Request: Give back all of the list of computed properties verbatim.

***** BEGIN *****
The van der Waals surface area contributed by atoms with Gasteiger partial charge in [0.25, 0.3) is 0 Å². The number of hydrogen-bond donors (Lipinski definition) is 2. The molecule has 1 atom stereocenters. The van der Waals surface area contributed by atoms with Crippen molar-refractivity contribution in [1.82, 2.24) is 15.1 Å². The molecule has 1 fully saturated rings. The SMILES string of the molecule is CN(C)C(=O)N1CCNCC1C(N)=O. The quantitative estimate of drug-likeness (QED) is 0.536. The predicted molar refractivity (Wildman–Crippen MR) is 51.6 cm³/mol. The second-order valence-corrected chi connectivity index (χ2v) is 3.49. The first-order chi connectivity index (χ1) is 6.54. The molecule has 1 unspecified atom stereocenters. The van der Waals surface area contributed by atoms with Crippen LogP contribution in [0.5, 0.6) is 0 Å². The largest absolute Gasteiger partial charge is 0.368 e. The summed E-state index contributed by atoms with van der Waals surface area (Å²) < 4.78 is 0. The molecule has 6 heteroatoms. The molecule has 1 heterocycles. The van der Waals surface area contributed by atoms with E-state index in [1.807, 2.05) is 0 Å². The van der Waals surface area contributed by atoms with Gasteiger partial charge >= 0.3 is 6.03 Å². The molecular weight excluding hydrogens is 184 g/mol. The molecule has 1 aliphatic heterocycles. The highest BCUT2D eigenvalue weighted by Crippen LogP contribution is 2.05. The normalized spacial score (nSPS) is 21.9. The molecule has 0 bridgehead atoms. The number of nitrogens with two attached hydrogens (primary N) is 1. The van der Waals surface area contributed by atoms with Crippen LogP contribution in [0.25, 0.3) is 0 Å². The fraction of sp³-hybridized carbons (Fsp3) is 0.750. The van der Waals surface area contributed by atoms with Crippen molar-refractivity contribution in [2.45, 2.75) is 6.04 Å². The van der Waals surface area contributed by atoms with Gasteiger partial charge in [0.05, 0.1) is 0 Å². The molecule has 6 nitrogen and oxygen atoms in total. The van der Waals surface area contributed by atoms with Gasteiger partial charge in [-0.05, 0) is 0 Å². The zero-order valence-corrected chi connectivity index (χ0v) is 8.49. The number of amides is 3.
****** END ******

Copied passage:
The van der Waals surface area contributed by atoms with Gasteiger partial charge in [0.25, 0.3) is 0 Å². The number of hydrogen-bond donors (Lipinski definition) is 2. The molecule has 1 atom stereocenters. The van der Waals surface area contributed by atoms with Crippen molar-refractivity contribution in [1.82, 2.24) is 15.1 Å². The molecule has 1 fully saturated rings. The SMILES string of the molecule is CN(C)C(=O)N1CCNCC1C(N)=O. The quantitative estimate of drug-likeness (QED) is 0.536. The predicted molar refractivity (Wildman–Crippen MR) is 51.6 cm³/mol. The second-order valence-corrected chi connectivity index (χ2v) is 3.49. The first-order chi connectivity index (χ1) is 6.54. The molecule has 1 unspecified atom stereocenters. The van der Waals surface area contributed by atoms with Crippen LogP contribution in [0.5, 0.6) is 0 Å². The largest absolute Gasteiger partial charge is 0.368 e. The summed E-state index contributed by atoms with van der Waals surface area (Å²) < 4.78 is 0. The molecule has 6 heteroatoms. The molecule has 1 heterocycles. The van der Waals surface area contributed by atoms with E-state index in [1.807, 2.05) is 0 Å². The van der Waals surface area contributed by atoms with Gasteiger partial charge >= 0.3 is 6.03 Å². The molecular weight excluding hydrogens is 184 g/mol. The molecule has 1 aliphatic heterocycles. The highest BCUT2D eigenvalue weighted by Crippen LogP contribution is 2.05. The normalized spacial score (nSPS) is 21.9. The molecule has 0 bridgehead atoms. The number of nitrogens with two attached hydrogens (primary N) is 1. The van der Waals surface area contributed by atoms with Crippen LogP contribution in [0.25, 0.3) is 0 Å². The fraction of sp³-hybridized carbons (Fsp3) is 0.750. The van der Waals surface area contributed by atoms with Crippen molar-refractivity contribution in [2.45, 2.75) is 6.04 Å². The van der Waals surface area contributed by atoms with Gasteiger partial charge in [0.05, 0.1) is 0 Å². The molecule has 6 nitrogen and oxygen atoms in total. The van der Waals surface area contributed by atoms with Gasteiger partial charge in [-0.05, 0) is 0 Å². The zero-order valence-corrected chi connectivity index (χ0v) is 8.49. The number of amides is 3.